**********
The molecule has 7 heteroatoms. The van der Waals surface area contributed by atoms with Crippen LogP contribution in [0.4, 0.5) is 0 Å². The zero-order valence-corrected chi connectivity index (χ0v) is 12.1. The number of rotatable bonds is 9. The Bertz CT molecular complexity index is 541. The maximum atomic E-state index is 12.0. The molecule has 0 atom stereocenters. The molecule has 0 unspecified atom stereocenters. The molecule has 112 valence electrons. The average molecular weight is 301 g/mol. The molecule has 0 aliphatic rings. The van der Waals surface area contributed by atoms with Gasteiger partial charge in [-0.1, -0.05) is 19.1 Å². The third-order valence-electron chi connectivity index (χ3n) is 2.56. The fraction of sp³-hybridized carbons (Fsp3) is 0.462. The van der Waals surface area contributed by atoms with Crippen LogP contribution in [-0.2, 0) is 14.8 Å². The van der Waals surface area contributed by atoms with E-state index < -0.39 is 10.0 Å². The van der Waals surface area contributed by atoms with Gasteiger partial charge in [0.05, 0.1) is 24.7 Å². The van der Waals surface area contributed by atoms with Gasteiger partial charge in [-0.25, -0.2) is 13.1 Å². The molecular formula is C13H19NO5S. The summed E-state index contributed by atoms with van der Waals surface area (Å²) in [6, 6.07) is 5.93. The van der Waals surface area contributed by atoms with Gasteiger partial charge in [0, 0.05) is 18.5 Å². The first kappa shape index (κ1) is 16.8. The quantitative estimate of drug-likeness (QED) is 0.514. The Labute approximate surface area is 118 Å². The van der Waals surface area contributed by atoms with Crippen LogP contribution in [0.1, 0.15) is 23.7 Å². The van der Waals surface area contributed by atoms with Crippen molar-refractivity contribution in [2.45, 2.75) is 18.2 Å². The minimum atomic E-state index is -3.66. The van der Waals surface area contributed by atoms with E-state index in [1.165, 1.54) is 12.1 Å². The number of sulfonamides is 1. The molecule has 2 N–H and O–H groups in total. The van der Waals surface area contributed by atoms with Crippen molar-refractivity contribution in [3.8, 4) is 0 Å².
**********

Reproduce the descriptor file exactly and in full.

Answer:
The molecule has 7 heteroatoms. The van der Waals surface area contributed by atoms with Crippen LogP contribution in [0.4, 0.5) is 0 Å². The zero-order valence-corrected chi connectivity index (χ0v) is 12.1. The number of rotatable bonds is 9. The Bertz CT molecular complexity index is 541. The maximum atomic E-state index is 12.0. The molecule has 0 atom stereocenters. The molecule has 0 unspecified atom stereocenters. The molecule has 112 valence electrons. The average molecular weight is 301 g/mol. The molecule has 0 aliphatic rings. The van der Waals surface area contributed by atoms with Gasteiger partial charge in [-0.1, -0.05) is 19.1 Å². The third-order valence-electron chi connectivity index (χ3n) is 2.56. The fraction of sp³-hybridized carbons (Fsp3) is 0.462. The van der Waals surface area contributed by atoms with Crippen LogP contribution in [-0.2, 0) is 14.8 Å². The van der Waals surface area contributed by atoms with E-state index < -0.39 is 10.0 Å². The van der Waals surface area contributed by atoms with Gasteiger partial charge in [0.05, 0.1) is 24.7 Å². The van der Waals surface area contributed by atoms with Gasteiger partial charge in [-0.25, -0.2) is 13.1 Å². The molecular formula is C13H19NO5S. The summed E-state index contributed by atoms with van der Waals surface area (Å²) in [6, 6.07) is 5.93. The van der Waals surface area contributed by atoms with Gasteiger partial charge in [0, 0.05) is 18.5 Å². The first kappa shape index (κ1) is 16.8. The quantitative estimate of drug-likeness (QED) is 0.514. The Labute approximate surface area is 118 Å². The van der Waals surface area contributed by atoms with Crippen LogP contribution in [0.1, 0.15) is 23.7 Å². The van der Waals surface area contributed by atoms with Crippen molar-refractivity contribution in [2.45, 2.75) is 18.2 Å². The minimum atomic E-state index is -3.66. The van der Waals surface area contributed by atoms with E-state index in [1.165, 1.54) is 12.1 Å². The number of sulfonamides is 1. The molecule has 2 N–H and O–H groups in total. The van der Waals surface area contributed by atoms with Crippen molar-refractivity contribution in [3.8, 4) is 0 Å².